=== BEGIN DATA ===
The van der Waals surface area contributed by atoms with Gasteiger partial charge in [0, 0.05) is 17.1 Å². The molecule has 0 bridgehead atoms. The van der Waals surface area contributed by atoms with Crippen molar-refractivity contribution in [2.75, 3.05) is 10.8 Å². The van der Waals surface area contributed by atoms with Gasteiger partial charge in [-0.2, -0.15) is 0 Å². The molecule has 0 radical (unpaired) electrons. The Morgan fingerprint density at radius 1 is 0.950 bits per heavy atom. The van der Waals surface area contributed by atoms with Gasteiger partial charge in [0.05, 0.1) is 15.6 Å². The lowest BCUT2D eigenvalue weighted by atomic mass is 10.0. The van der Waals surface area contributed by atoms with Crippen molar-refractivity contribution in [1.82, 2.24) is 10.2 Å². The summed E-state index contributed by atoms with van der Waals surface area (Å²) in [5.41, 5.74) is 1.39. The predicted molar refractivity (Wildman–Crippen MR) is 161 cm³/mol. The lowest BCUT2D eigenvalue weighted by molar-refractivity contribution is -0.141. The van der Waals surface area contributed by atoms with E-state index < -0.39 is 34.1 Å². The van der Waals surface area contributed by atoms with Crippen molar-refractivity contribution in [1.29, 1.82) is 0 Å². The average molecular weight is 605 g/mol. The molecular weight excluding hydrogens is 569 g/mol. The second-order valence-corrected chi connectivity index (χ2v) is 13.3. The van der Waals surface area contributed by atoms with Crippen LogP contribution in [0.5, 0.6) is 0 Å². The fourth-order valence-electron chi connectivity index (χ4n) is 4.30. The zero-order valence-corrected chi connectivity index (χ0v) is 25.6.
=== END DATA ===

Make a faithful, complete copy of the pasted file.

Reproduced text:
The van der Waals surface area contributed by atoms with Gasteiger partial charge in [0, 0.05) is 17.1 Å². The molecule has 0 bridgehead atoms. The van der Waals surface area contributed by atoms with Crippen molar-refractivity contribution in [2.75, 3.05) is 10.8 Å². The van der Waals surface area contributed by atoms with Gasteiger partial charge in [-0.2, -0.15) is 0 Å². The molecule has 0 radical (unpaired) electrons. The Morgan fingerprint density at radius 1 is 0.950 bits per heavy atom. The van der Waals surface area contributed by atoms with Gasteiger partial charge in [0.05, 0.1) is 15.6 Å². The lowest BCUT2D eigenvalue weighted by atomic mass is 10.0. The van der Waals surface area contributed by atoms with Crippen molar-refractivity contribution in [1.82, 2.24) is 10.2 Å². The summed E-state index contributed by atoms with van der Waals surface area (Å²) in [5.41, 5.74) is 1.39. The predicted molar refractivity (Wildman–Crippen MR) is 161 cm³/mol. The lowest BCUT2D eigenvalue weighted by molar-refractivity contribution is -0.141. The van der Waals surface area contributed by atoms with E-state index < -0.39 is 34.1 Å². The van der Waals surface area contributed by atoms with Crippen molar-refractivity contribution in [1.29, 1.82) is 0 Å². The average molecular weight is 605 g/mol. The molecular weight excluding hydrogens is 569 g/mol. The second-order valence-corrected chi connectivity index (χ2v) is 13.3. The van der Waals surface area contributed by atoms with Crippen LogP contribution in [0.5, 0.6) is 0 Å². The fourth-order valence-electron chi connectivity index (χ4n) is 4.30. The zero-order valence-corrected chi connectivity index (χ0v) is 25.6.